Power Supply Kit
Background and Identification
The Apple AirPort Express is a small device that you can use to create a Wi-Fi network or extend an existing network. The model A1264—released in 2008—is a revision to the first-generation AirPort Express expressed earlier in 2004. It is also known as the “AirPort Express 802.11n (First Generation)” because this model was the first in the line to add support for 802.11n Wi-Fi networking. This upgrade allows you to use either a 2.4 GHz network or a 5 GHz network (but not both at the same time because that feature only arrived in 2012).
The model A1264 AirPort Express is made from white plastic with ports located on the side. You can identify the AirPort by looking for the model number A1264 printed in grey letters on the side of the case. In terms of size, the device is slightly larger and thicker than a deck of cards. It can be plugged directly into a power socket using the retractable power prongs on the side of the device (this part of the device is detachable so you can use international prongs instead). The design is very similar to Apple’s laptop charger bricks from the time.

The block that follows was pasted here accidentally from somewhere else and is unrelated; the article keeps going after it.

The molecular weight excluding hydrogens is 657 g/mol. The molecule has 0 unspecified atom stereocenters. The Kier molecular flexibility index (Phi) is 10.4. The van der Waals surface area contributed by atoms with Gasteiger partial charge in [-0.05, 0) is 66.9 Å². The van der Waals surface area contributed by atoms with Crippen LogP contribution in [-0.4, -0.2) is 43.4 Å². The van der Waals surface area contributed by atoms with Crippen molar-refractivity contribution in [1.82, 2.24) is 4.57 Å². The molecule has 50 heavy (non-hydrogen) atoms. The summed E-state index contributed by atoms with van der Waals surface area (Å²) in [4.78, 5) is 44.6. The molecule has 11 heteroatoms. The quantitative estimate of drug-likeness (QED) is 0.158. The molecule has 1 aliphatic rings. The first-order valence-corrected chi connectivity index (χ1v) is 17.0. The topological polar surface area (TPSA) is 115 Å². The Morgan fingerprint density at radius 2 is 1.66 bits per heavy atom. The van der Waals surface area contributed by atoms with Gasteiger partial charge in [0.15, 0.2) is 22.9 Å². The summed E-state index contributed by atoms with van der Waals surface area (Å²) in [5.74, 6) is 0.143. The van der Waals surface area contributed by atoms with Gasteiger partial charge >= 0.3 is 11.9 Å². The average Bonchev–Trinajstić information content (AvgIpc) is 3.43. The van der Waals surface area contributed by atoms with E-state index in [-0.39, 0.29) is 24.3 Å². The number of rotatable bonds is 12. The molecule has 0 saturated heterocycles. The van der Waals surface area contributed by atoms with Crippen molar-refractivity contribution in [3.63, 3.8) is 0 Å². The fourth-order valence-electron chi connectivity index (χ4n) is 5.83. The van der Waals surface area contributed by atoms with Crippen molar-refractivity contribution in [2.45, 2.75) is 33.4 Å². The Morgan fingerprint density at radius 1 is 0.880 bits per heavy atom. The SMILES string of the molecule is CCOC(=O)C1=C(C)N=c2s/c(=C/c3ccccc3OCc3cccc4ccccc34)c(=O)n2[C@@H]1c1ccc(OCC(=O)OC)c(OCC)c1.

The AirPort Express has two Ethernet ports and a USB port for sharing printers on the wireless network. It also has a 3.5 mm audio output jack which you can connect to a speaker or amplifier. With this setup, you can use AirPlay to send music to the AirPort Express which will be played on the external speaker. The 3.5 mm jack also doubles as a miniature digital optical audio output, so you can connect the AirPort to a digital amplifier with a fiber cable as well.
- 802.11a/b/g/n Wi-Fi (the n protocol is a draft version)
- 2.4 GHz and 5 GHz support (not simultaneously)
- WEP/WPA/WPA2 security
- Two 100 Mbit/s Ethernet ports (one for WAN and one for LAN)
- USB port
- 3.5 mm audio jack (analog and optical digital a.k.a. Mini-TOSLINK)
- Attachment point for AC power cord or AC power prongs
- 3.7 in x 2.95 in x 1.12 in
- 94.01 mm x 75.00 mm x 28.5 mm
Wikipedia: Airport Express
Apple Support: AirPort Express 802.11n (1st Generation) specifications
MacWorld: Airport Express (802.11n) review
Ken Rockwell: Apple Airport Express review
iFixit Blog: How to fix your AirPort Express Base Station